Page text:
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Should Games Help You Out More?


DJ Sack
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What i mean by that is should game characters help you out with intereacting due to controllers being a bit of a handicap.

For example, when you jump, the character should try their hardest to grab onto the ledge, instead if just hitting the wall and plumetting to their death. If they see enemys they should aim and shoot and always follow them. Or when you weapon runs out of ammo change to a different weapon, or when fighting to actually hit the characters instead of doing a punch punch kick combo in mid air 5 foot away from the enemy.

Its just when playing games if it was me id react to things differently but games dont allow me to do it due to the controls or just refusing, such as if there is a small fire blocking your way, legging it through it, instead of walking up to it and getting hurt.

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But surely such automatic behaviours would result in one feeling detached from the game?

The examples you cite are all different examples of gaming ailments. Automatic lock-ons can be good in certain types of games, but in a standard FPS your basic game premise has been negated. Changing weapons when out of ammo is fairly standard in games now I would have thought. And in the combat scenario, again I'd grumble that it is your responsibility for the character's actions. The character shouldn't have common sense because they shouldn't be a "character" at all - merely the avatar for your own actions.

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But surely such automatic behaviours would result in one feeling detached from the game?

The examples you cite are all different examples of gaming ailments. Automatic lock-ons can be good in certain types of games, but in a standard FPS your basic game premise has been negated. Changing weapons when out of ammo is fairly standard in games now I would have thought. And in the combat scenario, again I'd grumble that it is your responsibility for the character's actions. The character shouldn't have common sense because they shouldn't be a "character" at all - merely the avatar for your own actions.

Exactly what I said.

But longer. And with fancy words.

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Well the way i feel is that say a fps for example, you wouldnt go along shooting at the floor trying to aim, your body would natrually target someone, not perfectly, but it'll be in their general direction. Yet a game allows you to aim everywhere and you have no where near as much control using twin sticks as you do your own arms.

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Well the way i feel is that say a fps for example, you wouldnt go along shooting at the floor trying to aim, your body would natrually target someone, not perfectly, but it'll be in their general direction. Yet a game allows you to aim everywhere and you have no where near as much control using twin sticks as you do your own arms.

But the reason you'd be aiming at someone in real life is because you are instructing yourself to aim at somebody. Encompassing your idea into an FPS would shift the genre completely to either an on-rails shooter, or.. or a film. Controls systems are made as intuitive as possible, and nothing can be done beyond this. Any further help is taking control out of the players hands, for better or worse I guess. You just need to fit a game, an enjoyable experience, around the necessary restrictions of freedom.

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Another example is games characters who just run at walls, and just keep running, or even worse maze like sections where you often get stuck, maybe they should have a bit more emotion and thought and actually try and avoid running into a wall, as no one would ever do that, as mentioned before as well, if there is a platform and they dont grab on.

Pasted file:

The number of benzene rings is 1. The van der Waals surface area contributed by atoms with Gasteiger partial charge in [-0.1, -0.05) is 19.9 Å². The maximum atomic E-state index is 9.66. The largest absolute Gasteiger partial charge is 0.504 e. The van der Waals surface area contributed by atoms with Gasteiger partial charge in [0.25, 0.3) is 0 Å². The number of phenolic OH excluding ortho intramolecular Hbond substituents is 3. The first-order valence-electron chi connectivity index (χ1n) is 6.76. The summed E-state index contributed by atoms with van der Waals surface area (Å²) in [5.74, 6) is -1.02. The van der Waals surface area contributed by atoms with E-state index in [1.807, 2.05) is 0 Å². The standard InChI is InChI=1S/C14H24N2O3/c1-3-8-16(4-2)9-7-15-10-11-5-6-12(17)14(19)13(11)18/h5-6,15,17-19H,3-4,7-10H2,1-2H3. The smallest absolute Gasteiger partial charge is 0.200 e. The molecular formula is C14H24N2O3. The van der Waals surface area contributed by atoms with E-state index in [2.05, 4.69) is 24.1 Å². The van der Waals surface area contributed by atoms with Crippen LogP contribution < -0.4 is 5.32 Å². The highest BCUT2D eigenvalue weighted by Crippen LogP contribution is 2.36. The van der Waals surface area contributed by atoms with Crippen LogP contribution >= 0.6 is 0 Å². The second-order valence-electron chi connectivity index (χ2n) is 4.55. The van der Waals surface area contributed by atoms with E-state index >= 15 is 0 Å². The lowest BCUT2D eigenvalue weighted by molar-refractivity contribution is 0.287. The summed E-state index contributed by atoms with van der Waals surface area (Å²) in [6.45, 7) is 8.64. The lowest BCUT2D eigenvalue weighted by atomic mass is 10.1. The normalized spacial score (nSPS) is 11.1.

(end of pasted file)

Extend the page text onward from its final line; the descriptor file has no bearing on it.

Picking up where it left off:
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It would be a case of how much help is given and when it's implemented. Zelda OOT came out and there were a few raised eyebrows at the auto jump feature. Did it ruin the gameplay? No of course not, it enhanced it allowing the player to concentrate on other aspects as did the enemy lock on feature which is now used in many games including Metroid Prime which could be classed as a FPS, did the character aiming for you spoil the game? No, you just break the lock if you aren't happy with the aim.

Another example is games characters who just run at walls, and just keep running, or even worse maze like sections where you often get stuck

Could this be down to bad programming rather than the character? It's down to the designer come up with new ideas that will push gaming into new genres and gameworlds, maybe giving the player a helping hand could do that. Isn't the rewind feature in PoP a crutch to lean on? The slow mo element combined with lock on, zoom, dodge etc in Viewtiful Joe certainly makes life easier, exciting and crucially, original.

If some of the mundane activities in gaming can be aided by the character then why not? It leaves the player with more time to explore/jump/fight/ etc and might give the designer new avenues of fun to discover.

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I think it definitely depends on the game you're playing - an FPS, for example, would be a bit crap if it gave you generous auto-aiming and platformer would be a bit arse if it did all teh jumping for you.

Actually, scrath that - it doesn't matter what the game is, I think it's even more fundamental than that. I think it depends on what the main theme of the game is - like Tomb Raider and ICO, which were primarily about exploration and puzzle-solving, both games had combat but only in simlified form with aiming assist in Tomb Raider. Zelda 64 was also about exploration, but could easily have turned into a platformer had the game not jumped for you. Mario, on the other hand, is all about jumping, and doesn't give you any help, it's all about you.

Also, a game should strive to not ask of the player that which the interface does not allow, or in cases where this is unavoidable offer generous assistance.

The main aspects of gameplay should be accentuated (for example, the combat of Halo or Zelda 64, the platforing of Mario, etc.) while supplimentary gameplay elements which are less developed (the combat of ICO, etc.) shouldn't be over-exposed - the combat of GTA 3 was far too basic to be a main element of gameplay.

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Good post, Popo. It's often lamented when games try to shoehorn multiple genres in - so you'll have the token racing bit, fighting bit etc. It's usually to the game's favour however when a key gaming principle is accentuated throughout, and developed more than lesser elements. Like you said, really.